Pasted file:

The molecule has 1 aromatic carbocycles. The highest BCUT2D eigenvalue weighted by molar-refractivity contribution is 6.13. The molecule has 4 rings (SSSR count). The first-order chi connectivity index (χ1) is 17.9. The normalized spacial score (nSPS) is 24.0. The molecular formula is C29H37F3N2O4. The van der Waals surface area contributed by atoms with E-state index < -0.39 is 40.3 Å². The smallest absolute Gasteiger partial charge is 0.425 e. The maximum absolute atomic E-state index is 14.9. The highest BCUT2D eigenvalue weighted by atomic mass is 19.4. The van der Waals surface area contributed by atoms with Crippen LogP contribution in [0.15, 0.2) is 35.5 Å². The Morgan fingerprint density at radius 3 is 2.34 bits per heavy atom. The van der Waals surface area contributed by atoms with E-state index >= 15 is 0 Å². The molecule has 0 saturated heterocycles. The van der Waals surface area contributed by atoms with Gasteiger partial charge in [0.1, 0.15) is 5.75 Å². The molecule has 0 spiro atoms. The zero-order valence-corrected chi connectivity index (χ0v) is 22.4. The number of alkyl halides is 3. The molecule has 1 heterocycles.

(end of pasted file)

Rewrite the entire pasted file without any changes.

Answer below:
The molecule has 1 aromatic carbocycles. The highest BCUT2D eigenvalue weighted by molar-refractivity contribution is 6.13. The molecule has 4 rings (SSSR count). The first-order chi connectivity index (χ1) is 17.9. The normalized spacial score (nSPS) is 24.0. The molecular formula is C29H37F3N2O4. The van der Waals surface area contributed by atoms with E-state index < -0.39 is 40.3 Å². The smallest absolute Gasteiger partial charge is 0.425 e. The maximum absolute atomic E-state index is 14.9. The highest BCUT2D eigenvalue weighted by atomic mass is 19.4. The van der Waals surface area contributed by atoms with Crippen LogP contribution in [0.15, 0.2) is 35.5 Å². The Morgan fingerprint density at radius 3 is 2.34 bits per heavy atom. The van der Waals surface area contributed by atoms with E-state index >= 15 is 0 Å². The molecule has 0 saturated heterocycles. The van der Waals surface area contributed by atoms with Gasteiger partial charge in [0.1, 0.15) is 5.75 Å². The molecule has 0 spiro atoms. The zero-order valence-corrected chi connectivity index (χ0v) is 22.4. The number of alkyl halides is 3. The molecule has 1 heterocycles.